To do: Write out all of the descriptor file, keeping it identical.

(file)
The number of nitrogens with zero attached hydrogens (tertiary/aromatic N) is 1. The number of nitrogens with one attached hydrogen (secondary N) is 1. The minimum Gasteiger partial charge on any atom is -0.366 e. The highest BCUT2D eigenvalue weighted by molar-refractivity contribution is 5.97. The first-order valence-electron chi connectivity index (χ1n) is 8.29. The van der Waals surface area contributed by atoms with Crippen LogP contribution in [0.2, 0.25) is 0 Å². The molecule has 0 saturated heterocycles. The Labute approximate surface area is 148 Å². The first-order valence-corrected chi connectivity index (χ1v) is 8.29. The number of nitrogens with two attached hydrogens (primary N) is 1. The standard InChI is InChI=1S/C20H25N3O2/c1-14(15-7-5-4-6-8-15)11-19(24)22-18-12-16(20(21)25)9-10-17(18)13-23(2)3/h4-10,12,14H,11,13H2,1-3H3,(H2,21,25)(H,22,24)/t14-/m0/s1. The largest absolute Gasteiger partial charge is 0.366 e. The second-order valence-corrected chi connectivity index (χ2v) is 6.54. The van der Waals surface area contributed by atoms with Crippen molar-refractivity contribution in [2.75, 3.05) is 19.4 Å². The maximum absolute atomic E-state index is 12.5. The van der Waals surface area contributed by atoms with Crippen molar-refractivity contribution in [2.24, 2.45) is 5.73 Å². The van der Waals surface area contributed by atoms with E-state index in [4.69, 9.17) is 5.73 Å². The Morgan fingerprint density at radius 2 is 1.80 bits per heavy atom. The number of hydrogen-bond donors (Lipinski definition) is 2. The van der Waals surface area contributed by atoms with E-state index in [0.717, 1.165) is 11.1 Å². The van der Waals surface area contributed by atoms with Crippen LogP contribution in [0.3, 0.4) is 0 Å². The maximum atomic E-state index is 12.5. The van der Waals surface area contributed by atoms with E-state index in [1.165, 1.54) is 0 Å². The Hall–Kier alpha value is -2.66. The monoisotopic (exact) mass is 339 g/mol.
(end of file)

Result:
The number of nitrogens with zero attached hydrogens (tertiary/aromatic N) is 1. The number of nitrogens with one attached hydrogen (secondary N) is 1. The minimum Gasteiger partial charge on any atom is -0.366 e. The highest BCUT2D eigenvalue weighted by molar-refractivity contribution is 5.97. The first-order valence-electron chi connectivity index (χ1n) is 8.29. The van der Waals surface area contributed by atoms with Crippen LogP contribution in [0.2, 0.25) is 0 Å². The molecule has 0 saturated heterocycles. The Labute approximate surface area is 148 Å². The first-order valence-corrected chi connectivity index (χ1v) is 8.29. The number of nitrogens with two attached hydrogens (primary N) is 1. The standard InChI is InChI=1S/C20H25N3O2/c1-14(15-7-5-4-6-8-15)11-19(24)22-18-12-16(20(21)25)9-10-17(18)13-23(2)3/h4-10,12,14H,11,13H2,1-3H3,(H2,21,25)(H,22,24)/t14-/m0/s1. The largest absolute Gasteiger partial charge is 0.366 e. The second-order valence-corrected chi connectivity index (χ2v) is 6.54. The van der Waals surface area contributed by atoms with Crippen molar-refractivity contribution in [2.75, 3.05) is 19.4 Å². The maximum absolute atomic E-state index is 12.5. The van der Waals surface area contributed by atoms with Crippen molar-refractivity contribution in [2.24, 2.45) is 5.73 Å². The van der Waals surface area contributed by atoms with E-state index in [4.69, 9.17) is 5.73 Å². The Morgan fingerprint density at radius 2 is 1.80 bits per heavy atom. The number of hydrogen-bond donors (Lipinski definition) is 2. The van der Waals surface area contributed by atoms with E-state index in [0.717, 1.165) is 11.1 Å². The van der Waals surface area contributed by atoms with Crippen LogP contribution in [0.3, 0.4) is 0 Å². The maximum atomic E-state index is 12.5. The van der Waals surface area contributed by atoms with E-state index in [1.165, 1.54) is 0 Å². The Hall–Kier alpha value is -2.66. The monoisotopic (exact) mass is 339 g/mol.